While Finance Minister Arun Jaitley is all set to present the NDA government’s last full Budget before going for the 2019 general elections, the Health care industry in the country has high expectations from Union Budget 2018-19. Though Health care is exempted from goods and services tax (GST), there are other sectoral issues that need to be addressed.
From a Diagnostics standpoint, one has firmly supported the need for a standardised, regulated Diagnostics sector and appreciated the Government’s efforts in this direction. Estimates indicate about 1 per cent of all Diagnostic laboratories are accredited.
Consequently, the Narendra Modi Government needs to earmark annual allocations for establishing an autonomous body regulating the quality of services. There is an immediate need to build better primary health care centres that would help in reducing the burden on secondary and tertiary health clinics. These primary health care centres should drive awareness programmes to tackle early disease management and reduce the cost burden as well. The nation needs to shift its focus from curative to preventive health care. Accordingly, since diagnostics pave the way and determine the choice of / initiate treatment, the diagnostics industry could be the focal point for driving health care treatment options in the country.
In fact, in the National Health Policy 2017, the Government has insisted on the need to strategically invest in preventive health care measures. If the Government invests enough in the Diagnostics segment, the industry can propagate early diagnosis of diseases which in turn has the potential to improve productivity loss and / or delay to onset / eliminate the necessity for tertiary treatment.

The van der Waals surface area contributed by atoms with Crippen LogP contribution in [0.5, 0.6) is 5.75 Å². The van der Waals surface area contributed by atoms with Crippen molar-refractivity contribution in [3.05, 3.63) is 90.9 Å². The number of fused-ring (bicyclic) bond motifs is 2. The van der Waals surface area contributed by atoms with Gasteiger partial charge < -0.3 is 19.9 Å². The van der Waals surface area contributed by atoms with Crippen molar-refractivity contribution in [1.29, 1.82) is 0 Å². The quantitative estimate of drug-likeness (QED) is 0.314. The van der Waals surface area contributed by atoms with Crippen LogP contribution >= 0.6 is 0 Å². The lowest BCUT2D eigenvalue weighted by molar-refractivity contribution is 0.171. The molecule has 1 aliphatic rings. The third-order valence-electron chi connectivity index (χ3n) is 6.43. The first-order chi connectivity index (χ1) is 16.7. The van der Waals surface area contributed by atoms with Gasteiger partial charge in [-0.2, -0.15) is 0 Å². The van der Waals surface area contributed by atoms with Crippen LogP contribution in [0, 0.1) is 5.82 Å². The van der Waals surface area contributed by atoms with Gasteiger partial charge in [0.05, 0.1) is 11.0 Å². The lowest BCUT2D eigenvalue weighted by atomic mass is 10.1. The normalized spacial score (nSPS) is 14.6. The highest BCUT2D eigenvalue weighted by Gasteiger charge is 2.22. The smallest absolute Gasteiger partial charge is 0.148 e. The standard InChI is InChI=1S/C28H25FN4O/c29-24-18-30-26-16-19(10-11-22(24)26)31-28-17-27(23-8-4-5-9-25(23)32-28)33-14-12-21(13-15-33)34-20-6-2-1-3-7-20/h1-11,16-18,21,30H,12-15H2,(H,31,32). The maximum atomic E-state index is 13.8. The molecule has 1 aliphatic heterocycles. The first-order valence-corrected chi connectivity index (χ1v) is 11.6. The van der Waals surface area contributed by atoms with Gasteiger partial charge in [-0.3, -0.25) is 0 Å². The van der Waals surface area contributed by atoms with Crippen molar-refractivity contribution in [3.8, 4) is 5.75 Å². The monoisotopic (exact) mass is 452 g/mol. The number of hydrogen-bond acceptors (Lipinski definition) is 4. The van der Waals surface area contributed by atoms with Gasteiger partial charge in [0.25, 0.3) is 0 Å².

Private health care manages much of the patient burden spilling from the public health care system. This has boosted many health insurance schemes. The fact, however, is that adequate and comprehensive coverage for a range of services and diseases remains elusive. Curative and invasive interventions, such as surgeries and in-patient care, are covered by public health insurance policies. But despite non-communicable diseases being responsible for more than 50 per cent of all deaths in India, health insurance schemes seem unprepared to meet this disease burden.
The absence of coverage for outpatient care and pre-existing diseases is now proving to be an impediment to a comprehensive and affordable health insurance cover. One hopes the Honourable Finance Minister, Arun Jaitley, would find some ways to address the lacuna.
The author is CEO of SRL Diagnostics